Agal Making in Riyadh
In the heart of Riyadh, craftsmen form the essential element to the Gulf region’s national headdress. It might seem trivial, but the black agal has an essential function – keeping Gulf men’s headdress perfectly in place.
Across the Arabian Peninsula, the white thobe and black abaya are worn as a sign of style and tradition, as are headwear for both men and women. Though these pieces of national dress have not been made by hand for a long time, one thing still is: the small but essential agal, a black cord worn by men to keep their headdress in place.
‘All men wear agal here, at least on certain occasions. We sell maybe 15 or 20 every day,’ says Mohammad Al Falha, known as Abu Yassin, who has a small agal workshop inside the Deera market in old Riyadh. His workshop is tiny, only a small room with one side open to the street outside, facing a small restaurant serving fresh bread and breakfast beans where plastic chairs and tables line the walls.
Top: A customer tries on a new agal, part of the everyday attire worn across the Arabian Peninsula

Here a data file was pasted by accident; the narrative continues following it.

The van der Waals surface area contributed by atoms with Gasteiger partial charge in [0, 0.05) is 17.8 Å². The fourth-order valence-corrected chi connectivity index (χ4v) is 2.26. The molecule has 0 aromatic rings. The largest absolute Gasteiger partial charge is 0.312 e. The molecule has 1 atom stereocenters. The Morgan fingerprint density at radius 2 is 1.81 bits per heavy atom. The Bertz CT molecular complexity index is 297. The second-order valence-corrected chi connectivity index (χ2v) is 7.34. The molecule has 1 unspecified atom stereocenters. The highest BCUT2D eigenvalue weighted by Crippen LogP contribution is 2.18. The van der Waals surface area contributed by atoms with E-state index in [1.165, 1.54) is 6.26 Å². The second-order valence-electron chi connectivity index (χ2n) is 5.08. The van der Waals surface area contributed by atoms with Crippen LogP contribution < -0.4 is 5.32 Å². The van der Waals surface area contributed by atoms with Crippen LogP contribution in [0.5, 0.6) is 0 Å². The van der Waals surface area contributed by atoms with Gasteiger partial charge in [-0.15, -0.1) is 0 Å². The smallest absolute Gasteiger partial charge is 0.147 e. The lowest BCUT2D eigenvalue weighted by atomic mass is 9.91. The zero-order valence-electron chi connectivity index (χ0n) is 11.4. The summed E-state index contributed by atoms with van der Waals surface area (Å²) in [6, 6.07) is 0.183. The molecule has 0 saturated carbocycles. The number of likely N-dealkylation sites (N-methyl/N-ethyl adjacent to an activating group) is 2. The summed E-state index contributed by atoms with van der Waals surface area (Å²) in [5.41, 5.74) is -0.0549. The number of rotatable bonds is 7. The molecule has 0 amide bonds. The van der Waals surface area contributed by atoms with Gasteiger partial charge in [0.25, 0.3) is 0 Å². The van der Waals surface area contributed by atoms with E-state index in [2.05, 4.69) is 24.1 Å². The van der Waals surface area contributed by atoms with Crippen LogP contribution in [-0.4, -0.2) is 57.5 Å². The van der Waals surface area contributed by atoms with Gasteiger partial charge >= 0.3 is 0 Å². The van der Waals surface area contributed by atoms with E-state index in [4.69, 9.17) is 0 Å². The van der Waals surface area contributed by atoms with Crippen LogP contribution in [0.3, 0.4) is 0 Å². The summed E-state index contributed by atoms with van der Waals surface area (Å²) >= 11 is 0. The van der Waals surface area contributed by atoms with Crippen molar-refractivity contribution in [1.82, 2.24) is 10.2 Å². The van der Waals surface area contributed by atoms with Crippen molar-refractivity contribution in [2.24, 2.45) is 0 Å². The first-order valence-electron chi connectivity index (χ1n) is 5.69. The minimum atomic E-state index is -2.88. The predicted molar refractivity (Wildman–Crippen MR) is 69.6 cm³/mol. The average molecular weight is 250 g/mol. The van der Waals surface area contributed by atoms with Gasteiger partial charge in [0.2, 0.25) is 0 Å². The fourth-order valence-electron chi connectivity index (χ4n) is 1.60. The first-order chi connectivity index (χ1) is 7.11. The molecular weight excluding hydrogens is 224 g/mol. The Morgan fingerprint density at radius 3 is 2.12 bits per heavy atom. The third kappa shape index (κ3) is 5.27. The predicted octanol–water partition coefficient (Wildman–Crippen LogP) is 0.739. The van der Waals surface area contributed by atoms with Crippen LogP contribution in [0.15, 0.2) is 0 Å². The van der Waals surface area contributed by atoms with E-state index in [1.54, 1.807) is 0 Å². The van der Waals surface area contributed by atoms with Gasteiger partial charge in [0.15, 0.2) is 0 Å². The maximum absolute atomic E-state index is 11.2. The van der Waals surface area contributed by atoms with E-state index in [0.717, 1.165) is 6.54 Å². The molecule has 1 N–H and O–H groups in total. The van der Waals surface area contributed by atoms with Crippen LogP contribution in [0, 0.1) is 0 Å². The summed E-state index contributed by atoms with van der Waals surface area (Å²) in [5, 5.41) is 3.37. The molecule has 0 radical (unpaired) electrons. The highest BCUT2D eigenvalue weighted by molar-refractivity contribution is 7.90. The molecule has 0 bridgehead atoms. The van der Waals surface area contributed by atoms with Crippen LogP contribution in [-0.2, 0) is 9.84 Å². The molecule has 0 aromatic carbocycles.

Bottom: Friends trying on agals inside a shop in the Deera market in old Riyadh
Abu Yassin steps outside his shop, holding a large skein of yarn in his hand. It is black, thick and made from cotton. After fastening one end to a nail near the door, he stretches the yarn out a few metres away to another nail, then starts winding it. He makes small talk to a customer seated outside with a plate of food, as he works. After a while, when the yarn has been looped several times, he stops and takes out an electric drill. It has a tiny hook where Abu Yassin fastens the yarn, then starts the machine. After a few seconds, the long stretch of yarn has become perfectly twisted and tight.